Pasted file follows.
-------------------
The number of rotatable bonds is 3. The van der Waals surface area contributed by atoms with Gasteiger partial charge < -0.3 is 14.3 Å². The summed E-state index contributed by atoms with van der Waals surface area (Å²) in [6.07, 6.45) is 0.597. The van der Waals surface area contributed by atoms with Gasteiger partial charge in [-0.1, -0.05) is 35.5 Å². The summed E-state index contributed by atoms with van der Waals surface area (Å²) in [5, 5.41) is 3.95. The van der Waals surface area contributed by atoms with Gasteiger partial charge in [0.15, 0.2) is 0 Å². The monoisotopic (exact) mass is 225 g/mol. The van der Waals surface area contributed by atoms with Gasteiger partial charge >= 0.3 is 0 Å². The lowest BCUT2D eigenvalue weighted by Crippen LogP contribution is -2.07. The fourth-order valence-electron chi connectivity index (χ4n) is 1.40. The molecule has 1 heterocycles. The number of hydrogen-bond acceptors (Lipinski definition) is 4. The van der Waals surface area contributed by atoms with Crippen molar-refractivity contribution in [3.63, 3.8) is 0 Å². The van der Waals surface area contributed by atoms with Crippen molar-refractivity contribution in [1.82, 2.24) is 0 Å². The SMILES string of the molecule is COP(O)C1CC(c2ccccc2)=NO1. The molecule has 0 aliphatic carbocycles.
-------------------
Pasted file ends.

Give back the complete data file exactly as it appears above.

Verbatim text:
The number of rotatable bonds is 3. The van der Waals surface area contributed by atoms with Gasteiger partial charge < -0.3 is 14.3 Å². The summed E-state index contributed by atoms with van der Waals surface area (Å²) in [6.07, 6.45) is 0.597. The van der Waals surface area contributed by atoms with Gasteiger partial charge in [-0.1, -0.05) is 35.5 Å². The summed E-state index contributed by atoms with van der Waals surface area (Å²) in [5, 5.41) is 3.95. The van der Waals surface area contributed by atoms with Gasteiger partial charge in [0.15, 0.2) is 0 Å². The monoisotopic (exact) mass is 225 g/mol. The van der Waals surface area contributed by atoms with Gasteiger partial charge >= 0.3 is 0 Å². The lowest BCUT2D eigenvalue weighted by Crippen LogP contribution is -2.07. The fourth-order valence-electron chi connectivity index (χ4n) is 1.40. The molecule has 1 heterocycles. The number of hydrogen-bond acceptors (Lipinski definition) is 4. The van der Waals surface area contributed by atoms with Crippen molar-refractivity contribution in [3.63, 3.8) is 0 Å². The van der Waals surface area contributed by atoms with Crippen molar-refractivity contribution in [1.82, 2.24) is 0 Å². The SMILES string of the molecule is COP(O)C1CC(c2ccccc2)=NO1. The molecule has 0 aliphatic carbocycles.